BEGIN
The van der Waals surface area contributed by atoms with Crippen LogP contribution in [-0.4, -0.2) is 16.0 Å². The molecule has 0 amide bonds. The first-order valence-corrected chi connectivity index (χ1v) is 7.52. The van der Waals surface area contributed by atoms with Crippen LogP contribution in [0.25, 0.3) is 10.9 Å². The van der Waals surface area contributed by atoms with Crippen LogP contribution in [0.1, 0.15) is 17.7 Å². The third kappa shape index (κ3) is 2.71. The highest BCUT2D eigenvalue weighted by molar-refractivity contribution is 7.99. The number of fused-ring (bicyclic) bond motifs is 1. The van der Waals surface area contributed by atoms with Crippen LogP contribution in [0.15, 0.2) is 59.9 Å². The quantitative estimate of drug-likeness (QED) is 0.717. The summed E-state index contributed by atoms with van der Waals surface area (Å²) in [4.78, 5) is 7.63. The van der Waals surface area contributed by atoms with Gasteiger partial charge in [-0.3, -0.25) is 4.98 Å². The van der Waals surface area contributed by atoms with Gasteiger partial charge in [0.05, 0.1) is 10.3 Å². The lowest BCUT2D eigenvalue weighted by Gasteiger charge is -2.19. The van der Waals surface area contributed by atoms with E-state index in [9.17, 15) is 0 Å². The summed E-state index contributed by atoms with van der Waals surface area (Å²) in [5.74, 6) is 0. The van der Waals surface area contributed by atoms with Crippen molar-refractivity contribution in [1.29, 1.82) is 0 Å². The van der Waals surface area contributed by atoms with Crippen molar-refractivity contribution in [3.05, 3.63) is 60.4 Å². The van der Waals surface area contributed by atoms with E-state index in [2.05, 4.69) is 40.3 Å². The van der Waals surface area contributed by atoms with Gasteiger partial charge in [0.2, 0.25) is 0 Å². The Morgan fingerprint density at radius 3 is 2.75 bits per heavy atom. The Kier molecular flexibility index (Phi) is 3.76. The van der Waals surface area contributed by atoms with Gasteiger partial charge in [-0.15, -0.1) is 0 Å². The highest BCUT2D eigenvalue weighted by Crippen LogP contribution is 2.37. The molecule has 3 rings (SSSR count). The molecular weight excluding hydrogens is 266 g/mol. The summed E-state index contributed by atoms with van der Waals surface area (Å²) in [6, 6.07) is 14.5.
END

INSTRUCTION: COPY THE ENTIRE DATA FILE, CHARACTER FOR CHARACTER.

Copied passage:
The van der Waals surface area contributed by atoms with Crippen LogP contribution in [-0.4, -0.2) is 16.0 Å². The molecule has 0 amide bonds. The first-order valence-corrected chi connectivity index (χ1v) is 7.52. The van der Waals surface area contributed by atoms with Crippen LogP contribution in [0.25, 0.3) is 10.9 Å². The van der Waals surface area contributed by atoms with Crippen LogP contribution in [0.1, 0.15) is 17.7 Å². The third kappa shape index (κ3) is 2.71. The highest BCUT2D eigenvalue weighted by molar-refractivity contribution is 7.99. The number of fused-ring (bicyclic) bond motifs is 1. The van der Waals surface area contributed by atoms with Crippen LogP contribution in [0.15, 0.2) is 59.9 Å². The quantitative estimate of drug-likeness (QED) is 0.717. The summed E-state index contributed by atoms with van der Waals surface area (Å²) in [4.78, 5) is 7.63. The van der Waals surface area contributed by atoms with Gasteiger partial charge in [-0.3, -0.25) is 4.98 Å². The van der Waals surface area contributed by atoms with Gasteiger partial charge in [0.05, 0.1) is 10.3 Å². The lowest BCUT2D eigenvalue weighted by Gasteiger charge is -2.19. The van der Waals surface area contributed by atoms with E-state index in [9.17, 15) is 0 Å². The summed E-state index contributed by atoms with van der Waals surface area (Å²) in [5.74, 6) is 0. The van der Waals surface area contributed by atoms with Crippen molar-refractivity contribution in [1.29, 1.82) is 0 Å². The van der Waals surface area contributed by atoms with Crippen molar-refractivity contribution in [3.05, 3.63) is 60.4 Å². The van der Waals surface area contributed by atoms with E-state index in [2.05, 4.69) is 40.3 Å². The van der Waals surface area contributed by atoms with Gasteiger partial charge in [0.2, 0.25) is 0 Å². The Morgan fingerprint density at radius 3 is 2.75 bits per heavy atom. The Kier molecular flexibility index (Phi) is 3.76. The van der Waals surface area contributed by atoms with Gasteiger partial charge in [-0.15, -0.1) is 0 Å². The highest BCUT2D eigenvalue weighted by Crippen LogP contribution is 2.37. The molecule has 3 rings (SSSR count). The molecular weight excluding hydrogens is 266 g/mol. The summed E-state index contributed by atoms with van der Waals surface area (Å²) in [6, 6.07) is 14.5.